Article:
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The Mighty Ducks: Game Changers Is a Wonderful Modern Addition to the Franchise

The Mighty Ducks: Game Changer on the ice

Growing up in the ’90s meant that I was subjected to plenty of movies from the late ’80s/early ’90s when I was just a wee babe. Some of those movies were part of The Mighty Ducks franchise, and getting to see a team of ragtag young kids all band together to be a championship-winning team was inspiring.

Jump to 2021, and we’re now back with the Ducks, but they’re not who we remember. What works with the original team, led by Gordon Bombay (Emilio Estévez), is that they’re underdogs who are there because they love hockey. It isn’t about winning; it’s about being a team, and that’s where Disney+’s Mighty Ducks: Game Changers series found its sweet spot with the Don’t Bothers.

When we first enter to the series, we see what the Mighty Ducks have become: an elite co-ed hocket team that is all about excellence. But when Evan (Brady Noon) gets let go from the team for not being good enough, his mother Alex (Lauren Graham) lifts his spirits by making a new team based on what Coach T told Evan about hockey: Don’t bother.

While getting to see Gordon Bombay (who owns the Ice Palace where the Don’t Bothers train) fall back in love with hockey and coaching, after being let go from the Ducks for helping a player out financially, is nice, it’s the inclusive group of players on the Don’t Bothers that really bring this show the heart that the original Mighty Ducks movies brought to life.

Rather than JUST having one girl on the team (not that Connie, played by Marguerite Moreau, wasn’t badass growing up), there are three girls, and one of their best players is Sofi (Sway Bhatia). All of the kids of the Don’t Bothers are incredible wholesome, and watching them grow as players and as a team had me cheering and crying on my couch in the same way that The Mighty Ducks movies did growing up.

What’s beautiful about this show is that I never saw a moment where it was about someone’s inability based on gender or sexuality. Everyone is embraced for what makes them unique, and even when they do have their fights (like in the most recent episode, when the team learned that Evan almost went back to the Ducks), they still come together as a team—especially when people like Sam (De’Jon Watts) feel unwanted and unnecessary on the team and they all have to join together to show Sam how much they need him and are friends.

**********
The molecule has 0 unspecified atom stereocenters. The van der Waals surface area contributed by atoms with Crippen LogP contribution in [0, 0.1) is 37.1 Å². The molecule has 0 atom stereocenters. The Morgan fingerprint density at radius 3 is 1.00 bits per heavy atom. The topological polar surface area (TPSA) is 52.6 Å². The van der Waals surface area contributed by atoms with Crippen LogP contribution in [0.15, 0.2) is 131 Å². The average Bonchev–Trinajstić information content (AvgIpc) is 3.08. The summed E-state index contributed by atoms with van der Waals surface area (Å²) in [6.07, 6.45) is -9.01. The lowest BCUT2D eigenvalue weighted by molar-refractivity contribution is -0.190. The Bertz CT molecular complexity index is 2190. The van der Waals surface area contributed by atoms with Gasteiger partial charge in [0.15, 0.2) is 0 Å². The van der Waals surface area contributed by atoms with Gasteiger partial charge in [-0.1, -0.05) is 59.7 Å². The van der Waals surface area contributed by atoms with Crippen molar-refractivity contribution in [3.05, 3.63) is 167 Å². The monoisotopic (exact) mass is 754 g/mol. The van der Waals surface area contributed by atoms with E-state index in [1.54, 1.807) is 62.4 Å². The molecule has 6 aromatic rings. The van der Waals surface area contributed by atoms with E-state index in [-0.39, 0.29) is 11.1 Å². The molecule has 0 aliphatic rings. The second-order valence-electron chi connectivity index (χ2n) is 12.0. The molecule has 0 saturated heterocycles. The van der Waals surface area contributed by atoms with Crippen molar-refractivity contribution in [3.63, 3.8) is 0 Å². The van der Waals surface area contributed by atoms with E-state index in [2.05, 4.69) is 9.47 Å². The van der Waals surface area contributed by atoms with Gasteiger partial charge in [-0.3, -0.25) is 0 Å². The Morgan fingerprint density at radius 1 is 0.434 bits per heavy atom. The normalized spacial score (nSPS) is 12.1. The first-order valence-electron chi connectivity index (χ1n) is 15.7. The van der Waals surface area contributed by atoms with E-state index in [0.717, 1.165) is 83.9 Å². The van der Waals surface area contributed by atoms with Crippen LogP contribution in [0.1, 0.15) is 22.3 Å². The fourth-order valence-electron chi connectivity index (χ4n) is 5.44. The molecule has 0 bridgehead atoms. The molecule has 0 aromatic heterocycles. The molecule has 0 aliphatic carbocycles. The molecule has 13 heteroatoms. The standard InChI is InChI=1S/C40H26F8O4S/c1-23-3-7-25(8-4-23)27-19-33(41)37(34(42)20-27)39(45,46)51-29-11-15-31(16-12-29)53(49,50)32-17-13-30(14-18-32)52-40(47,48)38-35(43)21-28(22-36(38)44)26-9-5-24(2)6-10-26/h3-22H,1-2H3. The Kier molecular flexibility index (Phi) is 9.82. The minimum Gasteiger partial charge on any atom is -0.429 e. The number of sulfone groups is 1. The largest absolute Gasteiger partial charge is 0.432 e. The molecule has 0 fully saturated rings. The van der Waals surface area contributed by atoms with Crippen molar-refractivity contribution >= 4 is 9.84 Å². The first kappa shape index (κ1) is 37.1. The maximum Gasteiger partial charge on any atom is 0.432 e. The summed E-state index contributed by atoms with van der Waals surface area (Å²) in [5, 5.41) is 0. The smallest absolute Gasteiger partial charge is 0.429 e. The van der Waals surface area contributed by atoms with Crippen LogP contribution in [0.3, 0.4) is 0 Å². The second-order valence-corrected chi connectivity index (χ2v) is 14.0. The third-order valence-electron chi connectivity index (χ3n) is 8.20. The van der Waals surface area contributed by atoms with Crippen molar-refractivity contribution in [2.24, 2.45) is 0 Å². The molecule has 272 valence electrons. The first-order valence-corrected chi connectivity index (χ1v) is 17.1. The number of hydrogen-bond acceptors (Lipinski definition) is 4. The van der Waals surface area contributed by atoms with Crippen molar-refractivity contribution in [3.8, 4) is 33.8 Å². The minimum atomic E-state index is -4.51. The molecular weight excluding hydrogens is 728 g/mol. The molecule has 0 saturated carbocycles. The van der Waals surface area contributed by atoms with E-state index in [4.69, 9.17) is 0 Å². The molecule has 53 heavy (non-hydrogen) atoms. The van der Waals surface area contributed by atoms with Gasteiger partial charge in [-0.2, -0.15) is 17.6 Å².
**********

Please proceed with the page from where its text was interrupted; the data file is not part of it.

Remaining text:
So why write all of this about a sports show on Disney+? Because I want people to watch it. I’m not a big sports person. I like playing them, but I hate watching them. But there was always something about the world of the Mighty Ducks that made you feel included, even if you weren’t a hockey kid. You might not be the one to “slap the biscuit” around, but you’d still be welcome to join the team, and that’s why it’s so important to bring this universe back to our world.

I love that this show is more inclusive than the original movies, and I can’t wait to see where it is headed. I’m sure, by the end, we’ll have Gordon Bombay either coaching the Don’t Bothers or the Ducks, but at least the journey is one that inspires us all to do our best, have fun, and not care so much about winning every single thing we try.

Yes, I did cry multiple times binge-watching the show to catch up, but can you blame me? They’re the Ducks, man!

(image: Disney)

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Rachel Leishman (She/Her) is an Assistant Editor at the Mary Sue. A writer her whole life but professionally starting back in 2016 who loves all things movies, TV, and classic rock. Resident Spider-Man expert, official Leslie Knope, actually Yelena Belova. Wanda Maximoff has never done anything wrong in her life. Star Wars makes her very happy. New York writer with a passion for all things nerdy. Yes, she has a Pedro Pascal podcast. And also a Harrison Ford one.